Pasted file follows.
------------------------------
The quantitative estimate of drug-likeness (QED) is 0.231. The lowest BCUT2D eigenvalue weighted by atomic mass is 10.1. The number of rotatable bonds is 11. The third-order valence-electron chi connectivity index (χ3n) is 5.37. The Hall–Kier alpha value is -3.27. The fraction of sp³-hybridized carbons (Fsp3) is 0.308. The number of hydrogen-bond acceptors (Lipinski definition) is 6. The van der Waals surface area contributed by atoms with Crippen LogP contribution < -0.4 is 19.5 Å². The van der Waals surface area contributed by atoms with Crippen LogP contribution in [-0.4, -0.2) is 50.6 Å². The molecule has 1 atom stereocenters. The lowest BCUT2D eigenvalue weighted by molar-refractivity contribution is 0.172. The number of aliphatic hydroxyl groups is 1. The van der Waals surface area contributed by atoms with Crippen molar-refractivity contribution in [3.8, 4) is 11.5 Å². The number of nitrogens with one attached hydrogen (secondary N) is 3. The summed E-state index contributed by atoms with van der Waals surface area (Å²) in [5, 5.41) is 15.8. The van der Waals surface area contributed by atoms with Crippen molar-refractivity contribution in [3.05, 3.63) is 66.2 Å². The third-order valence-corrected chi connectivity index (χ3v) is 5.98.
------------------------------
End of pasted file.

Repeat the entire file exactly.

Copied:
The quantitative estimate of drug-likeness (QED) is 0.231. The lowest BCUT2D eigenvalue weighted by atomic mass is 10.1. The number of rotatable bonds is 11. The third-order valence-electron chi connectivity index (χ3n) is 5.37. The Hall–Kier alpha value is -3.27. The fraction of sp³-hybridized carbons (Fsp3) is 0.308. The number of hydrogen-bond acceptors (Lipinski definition) is 6. The van der Waals surface area contributed by atoms with Crippen LogP contribution < -0.4 is 19.5 Å². The van der Waals surface area contributed by atoms with Crippen LogP contribution in [-0.4, -0.2) is 50.6 Å². The molecule has 1 atom stereocenters. The lowest BCUT2D eigenvalue weighted by molar-refractivity contribution is 0.172. The number of aliphatic hydroxyl groups is 1. The van der Waals surface area contributed by atoms with Crippen molar-refractivity contribution in [3.8, 4) is 11.5 Å². The number of nitrogens with one attached hydrogen (secondary N) is 3. The summed E-state index contributed by atoms with van der Waals surface area (Å²) in [5, 5.41) is 15.8. The van der Waals surface area contributed by atoms with Crippen molar-refractivity contribution in [3.05, 3.63) is 66.2 Å². The third-order valence-corrected chi connectivity index (χ3v) is 5.98.